There are still some people who say pediatric spay/neuter is dangerous, but that’s incorrect. It has become much more widely accepted. Those ideas about needing to wait until after a dog is half a year or a year old are actually antiquated and the evidence is always to the contrary. Even the American Veterinary Medical Association supports early spay/neuter.
The puppies recover a lot faster than adults. It’s an easier surgery for them, also it reduces the rate of disease down the road. It’s just a much easier procedure on younger animals.
Q: It can cost hundreds of dollars to get a dog spayed or neutered. I may’t afford that. What can I really do?
A: There are a lot of low-cost options all over the country. We have a low-cost spay/neuter clinic in the Thetlanta area and we spay dogs for as little as $70. The ASPCA keeps a database of low-cost options on its web site. It is possible to put in your zip code, and it'll give you all your options inside a certain radius. Click on the “pet care” tab to check out the low-cost and free spay/neuter database.
Q: Don’t dogs get fat once you spay or neuter them?
A: Dogs, just like people, get fat when they eat too much and don’t get enough exercise. And that’s something you can control. Generally, spayed and neutered pets live longer, happier lives.
Q: My dog is a guard canine. EASILY spay or neuter them, will that stop them from protecting my home?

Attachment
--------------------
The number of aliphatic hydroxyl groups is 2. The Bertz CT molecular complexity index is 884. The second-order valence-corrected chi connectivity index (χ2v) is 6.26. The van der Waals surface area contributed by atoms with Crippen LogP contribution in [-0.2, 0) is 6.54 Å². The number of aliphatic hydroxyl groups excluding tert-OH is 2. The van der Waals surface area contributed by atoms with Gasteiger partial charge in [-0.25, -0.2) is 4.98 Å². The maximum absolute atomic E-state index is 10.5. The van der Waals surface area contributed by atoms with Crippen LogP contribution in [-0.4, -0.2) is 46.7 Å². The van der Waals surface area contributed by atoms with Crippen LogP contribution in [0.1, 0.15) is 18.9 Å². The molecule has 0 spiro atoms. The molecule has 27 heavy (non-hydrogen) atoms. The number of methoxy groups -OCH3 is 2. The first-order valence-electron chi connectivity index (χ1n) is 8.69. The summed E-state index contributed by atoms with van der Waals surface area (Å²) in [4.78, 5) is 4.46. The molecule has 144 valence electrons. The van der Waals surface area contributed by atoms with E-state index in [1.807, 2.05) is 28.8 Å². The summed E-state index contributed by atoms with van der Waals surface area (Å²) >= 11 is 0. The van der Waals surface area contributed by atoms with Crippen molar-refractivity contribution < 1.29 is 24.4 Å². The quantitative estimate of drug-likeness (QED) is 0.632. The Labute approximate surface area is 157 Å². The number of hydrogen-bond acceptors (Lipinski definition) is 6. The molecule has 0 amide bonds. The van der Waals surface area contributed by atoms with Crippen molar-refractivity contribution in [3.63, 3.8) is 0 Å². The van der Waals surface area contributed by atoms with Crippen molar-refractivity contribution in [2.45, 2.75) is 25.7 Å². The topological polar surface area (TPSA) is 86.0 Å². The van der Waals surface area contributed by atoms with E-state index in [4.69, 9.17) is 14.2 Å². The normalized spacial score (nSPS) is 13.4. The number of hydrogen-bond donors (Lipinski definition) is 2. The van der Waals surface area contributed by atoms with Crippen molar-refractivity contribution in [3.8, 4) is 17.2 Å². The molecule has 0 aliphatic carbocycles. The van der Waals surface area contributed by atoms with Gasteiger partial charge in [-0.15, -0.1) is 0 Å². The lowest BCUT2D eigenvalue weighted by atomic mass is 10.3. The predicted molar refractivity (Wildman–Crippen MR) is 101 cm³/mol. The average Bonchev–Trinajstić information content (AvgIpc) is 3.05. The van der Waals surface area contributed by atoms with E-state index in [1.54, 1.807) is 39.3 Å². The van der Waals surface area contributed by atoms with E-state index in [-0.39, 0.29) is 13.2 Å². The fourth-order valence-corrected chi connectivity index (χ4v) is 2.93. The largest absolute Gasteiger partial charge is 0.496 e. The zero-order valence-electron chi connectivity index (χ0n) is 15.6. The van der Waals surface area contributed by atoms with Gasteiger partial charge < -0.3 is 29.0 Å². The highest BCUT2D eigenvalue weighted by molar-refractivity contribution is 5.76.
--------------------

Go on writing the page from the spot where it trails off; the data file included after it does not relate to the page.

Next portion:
A: Spaying or neutering is not going to affect your dog’s desire or even ability to protect your home or protect you. Guard dogs are trained to be guard dogs.
It’s also better for your pet’s health.
Many, many police canine units spay or neuter their dogs. There’s no correlation between spaying or neutering an animal and its ability to protect you.
But people also need to understand that unless their dog has been trained to be a guard dog, it isn’t a guard dog. Most dogs are naturally protective, but in the event that you truly require a dog for protection, as well as your canine isn’t trained, you’re at an increased risk.
Q: Will my dog stop running away from home easily neuter them?
A: Well, you really should keep your dog confined. But neutering certainly does decrease the instinct to roam. That’s because unneutered dogs are constantly seeking to match up with unspayed females. It also will decrease your pet’s urge to escape your home or get away your fence. However in this day and age, there’s no reason to permit a dog to freely roam the streets. It’s dangerous.
Q: My dog leaves marks all over my house. EASILY neuter them, will that stop?
A: Neutering a dog will decrethese and could eliminate that kind of marking, that is a territorial behavior. That’s what they’re doing; they’re marking their territory to ward off other male dogs that could come into it and obtain their female. So neutering may eliminate the problem. But there also could be other medical issues or end up becomeinghavioral issues involved at this time. So it’s an extremely good argument for neutering early, prior to the animal reaches sexual maturity and the marking behavior is becoming habit.
Q: Will spaying or neutering my dog prevent future illnesses?
A: Yes, absolutely. In females, it greatly decreases mammarian cancer and completely eliminates uterine cancers and diseases. In males, it eliminates testicular cancers or diseases. You should use portion manage and take your dog for a walk.
A discussion with your vet can help determine when it is best to spay and neuter your dog. There might be cases in which waiting is indicated.